From: Jet Propulsion Laboratory
Posted: Monday, April 30, 2012
The most recent spacecraft tracking and telemetry data were collected April 26 using the Deep Space Network's 34 meter high-efficiency Station 15 at Goldstone, California. Aside from the issues in work with the Ultrastable Oscillator (see the January 5, 2012 Significant Events) and the Cosmic Dust Analyzer, which is powered off until next week, the Cassini spacecraft is in an excellent state of health. Its subsystems are operating normally as the spacecraft orbits, nearly in Saturn's equatorial plane, once every 17.8 days. Information on the present position of the Cassini spacecraft may be found on the "Present Position" page at: http://saturn.jpl.nasa.gov/mission/presentposition/.
There were no targeted encounters this week, but routine activities included three observations in the Titan monitoring campaign looking for cloud activity over a long time baseline. Cassini also made three observations in the Satellite Orbit Campaign this week, measuring positions of small satellites and improving knowledge of their orbits (discussions about why this is important appear in the March 30 and April 20 reports).
Wednesday, April 18 (DOY 109)
Orbit Trim Maneuver (OTM) 317, the clean-up maneuver scheduled for today following the Enceladus E-17 flyby, was canceled.
JPL Division 33 (Communications, Tracking, and Radar) held follow-up meetings today and on April 23 regarding the previous review of Cassini's Deep Space Transponder/Ultra Stable Oscillator (USO) test proposal. They are continuing to look at possible USO failure scenarios.
Thursday, April 19 (DOY 110)
ISS observed the transit of Dione across Rhea for orbit determination purposes. The Cassini Plasma Spectrometer (CAPS) performed a 9 hour observation of the plasma that co-rotates with Saturn's magnetic field near the equatorial plane. This was followed by a four-hour calibration of the instrument's ion beam spectrometer and ion mass spectrometer. The Visible and Infrared Mapping Spectrometer (VIMS) performed a Saturn storm watch observation.
The feature "Cassini Finds Titan Lake is Like a Namibia Mudflat" was published today. It suggests that one Titan lake previously thought to be completely filled with liquid could actually be a depression that drains and refills from below: http://saturn.jpl.nasa.gov/news/cassinifeatures/feature20120419/
Friday, April 20 (DOY 111)
ISS searched for satellites around the Titan L5 Lagrange point, the stable orbital point 60 degrees behind the large satellite, and then observed a transit of the moon Rhea in front of Tethys.
The Deep Space Network (DSN) tracks Cassini nearly every day, though it's not always mentioned in these reports. About 99% of the time, the DSN has no problem capturing every bit of incoming telemetry while transmitting command data and navigation tones routinely across interplanetary space. Today, though, when the Goldstone 70 meter diameter antenna was scheduled to rotate its six-million pound dish to point to Saturn in the east, it would not move. An emergency-stop circuit had been tripped in the antenna's safety interlock system, and station personnel were unable to clear the problem. Telemetry playing back from the spacecraft's solid-state recorders included many of the observations mentioned above; unfortunately they were lost. Before Cassini pointed away from Earth, though, the DSN provided a means to send commands by pointing a smaller station toward Saturn: the 34 meter Station 55 in Madrid, Spain, which enabled the Cassini Realtime Operations team to command a reset of the spacecraft's command-loss timer.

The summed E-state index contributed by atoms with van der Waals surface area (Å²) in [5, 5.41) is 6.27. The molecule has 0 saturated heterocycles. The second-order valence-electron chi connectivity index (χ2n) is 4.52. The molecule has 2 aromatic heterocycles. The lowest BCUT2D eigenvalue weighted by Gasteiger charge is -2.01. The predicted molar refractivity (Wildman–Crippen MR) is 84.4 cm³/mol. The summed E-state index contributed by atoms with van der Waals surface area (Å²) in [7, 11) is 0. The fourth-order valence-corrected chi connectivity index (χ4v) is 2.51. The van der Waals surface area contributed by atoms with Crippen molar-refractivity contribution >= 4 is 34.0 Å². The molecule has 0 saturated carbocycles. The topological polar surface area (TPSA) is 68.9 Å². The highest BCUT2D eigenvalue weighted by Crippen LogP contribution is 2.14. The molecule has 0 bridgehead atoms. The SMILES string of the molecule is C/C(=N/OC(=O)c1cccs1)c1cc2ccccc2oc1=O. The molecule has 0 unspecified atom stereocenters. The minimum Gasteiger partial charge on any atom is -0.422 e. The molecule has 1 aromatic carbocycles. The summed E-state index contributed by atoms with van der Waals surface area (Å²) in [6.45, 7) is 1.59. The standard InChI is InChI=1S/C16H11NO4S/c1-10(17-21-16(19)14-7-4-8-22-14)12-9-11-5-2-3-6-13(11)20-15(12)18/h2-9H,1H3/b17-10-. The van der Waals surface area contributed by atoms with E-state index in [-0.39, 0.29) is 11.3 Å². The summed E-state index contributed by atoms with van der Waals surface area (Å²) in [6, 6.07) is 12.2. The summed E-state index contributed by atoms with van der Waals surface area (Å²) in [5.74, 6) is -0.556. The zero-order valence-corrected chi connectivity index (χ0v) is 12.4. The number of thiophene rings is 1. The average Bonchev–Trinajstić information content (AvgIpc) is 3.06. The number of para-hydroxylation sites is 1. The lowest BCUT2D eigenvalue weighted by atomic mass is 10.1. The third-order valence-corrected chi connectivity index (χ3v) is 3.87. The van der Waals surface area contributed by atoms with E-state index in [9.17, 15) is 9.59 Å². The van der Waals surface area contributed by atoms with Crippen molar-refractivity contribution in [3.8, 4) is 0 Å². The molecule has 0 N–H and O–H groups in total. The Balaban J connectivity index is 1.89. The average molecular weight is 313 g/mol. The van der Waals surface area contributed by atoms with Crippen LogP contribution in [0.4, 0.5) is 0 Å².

Saturday, April 21 (DOY 112)
The Goldstone 70 meter station's emergency-stop problem was resolved, and it successfully captured the latest data from the spacecraft today (the capability to re-play previously lost data is not available during Cassini's extended mission for cost reduction purposes).
DSN tracking allocations have been completed for the first four weeks of command sequence S74, a ten-week sequence that is scheduled to go active mid June.
Sunday, April 22 (DOY 113)
The Magnetometer performed a seven-hour calibration while rotating the spacecraft about its X-axis. An animation of this pitching maneuver may be seen here: http://1.usa.gov/IEJlc1
Monday, April 23 (DOY 114)
Two 34 meter DSN stations, one at Madrid, Spain, and one at Goldstone, California, participated today in an Operations Readiness Test in preparation for a Radio Science experiment that will measure Enceladus's gravity field during the E-19 encounter on May 2.
The Optical Remote Sensing instruments performed an 11 hour observation of Saturn's E and G rings.
Cassini began its 165th orbit of Saturn today as it passed apoapsis, having slowed to 5,491 kilometers per hour relative to Saturn.
The feature "Cassini Sees Objects Blazing Trails in Saturn Ring" was published. It illustrates and explains how snowballs, formed in the F ring by gravitational interaction with the small moon Prometheus, sometimes can come back around in their orbits to punch through the narrow ring and perturb it: http://saturn.jpl.nasa.gov/news/newsreleases/newsrelease20120416/
Tuesday, April 24 (DOY 115)
Commands for Orbit Trim Maneuver (OTM) 318 were created, reviewed and approved, uplinked, and executed tonight. This was a targeting maneuver for the upcoming Enceladus E-19 fly-by. It fired Cassini's 440 newton bipropellant main engine for 1.3 seconds, providing a delta V of 0.234 meter per second.
ISS then performed a 15 hour observation of the tiny irregular moon Erriapus in its orbit more than 17 million kilometers from Saturn.
The feature "Cassini Investigates Titan's Chemical Factory" went online today, describing Titan, with its cold atmosphere and surface liquids, as one of the most complex chemical environments in the solar system.: http://saturn.jpl.nasa.gov/news/cassinifeatures/feature20120424/
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